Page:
When was finally done, I though that it was a shame that the mission had so much focus on Windows. This is, after all, a platform I nearly haven't used in about ten years. I didn't count on making it to the finals, but I thought it had been a fun experience testing the platform: I had learnt a lot, and it had been exciting to have been a part of.
The next day, I noticed a mention the private Slack-channel for those of us from Bouvet that were registered in the challenge. Someone asked whether it was me that were in 4th place, and asked me to check my email.
"Wow", I thought.
I was then given a free gold pass to the 2018 Paranoia Conference the following week (which seemed to have a lot of exciting talks), where the winners would be announced.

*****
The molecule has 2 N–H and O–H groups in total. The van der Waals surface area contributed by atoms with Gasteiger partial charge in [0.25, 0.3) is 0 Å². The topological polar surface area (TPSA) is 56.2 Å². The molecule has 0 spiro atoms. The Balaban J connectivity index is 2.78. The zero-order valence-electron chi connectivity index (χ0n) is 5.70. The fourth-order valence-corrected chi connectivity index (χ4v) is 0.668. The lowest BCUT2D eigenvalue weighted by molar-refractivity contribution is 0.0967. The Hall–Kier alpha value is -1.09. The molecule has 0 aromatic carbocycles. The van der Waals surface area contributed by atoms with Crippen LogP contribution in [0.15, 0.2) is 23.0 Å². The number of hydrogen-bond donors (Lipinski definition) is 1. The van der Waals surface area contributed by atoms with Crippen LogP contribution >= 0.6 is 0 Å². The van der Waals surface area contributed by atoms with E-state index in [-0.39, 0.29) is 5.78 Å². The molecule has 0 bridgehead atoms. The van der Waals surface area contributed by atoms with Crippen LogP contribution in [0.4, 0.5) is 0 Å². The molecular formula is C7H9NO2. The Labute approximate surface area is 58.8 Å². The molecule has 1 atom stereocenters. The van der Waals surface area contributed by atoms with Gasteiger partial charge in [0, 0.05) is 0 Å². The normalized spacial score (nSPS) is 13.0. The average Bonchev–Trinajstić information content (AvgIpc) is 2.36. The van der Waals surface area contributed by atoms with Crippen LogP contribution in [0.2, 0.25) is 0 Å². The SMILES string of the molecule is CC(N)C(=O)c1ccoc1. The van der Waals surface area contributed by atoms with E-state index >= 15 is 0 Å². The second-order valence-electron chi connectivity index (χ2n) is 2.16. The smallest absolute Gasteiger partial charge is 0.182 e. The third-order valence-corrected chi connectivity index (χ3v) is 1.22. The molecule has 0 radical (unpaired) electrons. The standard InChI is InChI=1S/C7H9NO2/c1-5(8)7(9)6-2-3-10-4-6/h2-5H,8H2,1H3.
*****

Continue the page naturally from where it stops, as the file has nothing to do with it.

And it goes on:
Then I waited for the final mission.
We knew that the finals would be held on friday the same week, but not when or how long we would have. I had originally thought I would takesome time off to get home early and be prepared, in case there would be little time, so that I wouldn't have to sit on-site at a customer's offices and stress my way through it.
Friday at half past two, the contestants got an email: From three o'clock we would have one attempt and two hours to solve the following assignment:
- Answer 50 multiple choice questions
- Complete a mission with 6 subtasks based on protection of banking systems and networks.
The players would need the following competency to be successful:
- Intrusion detection/prevention systems
- Basic malware analysis
- Development of rulesets based on snort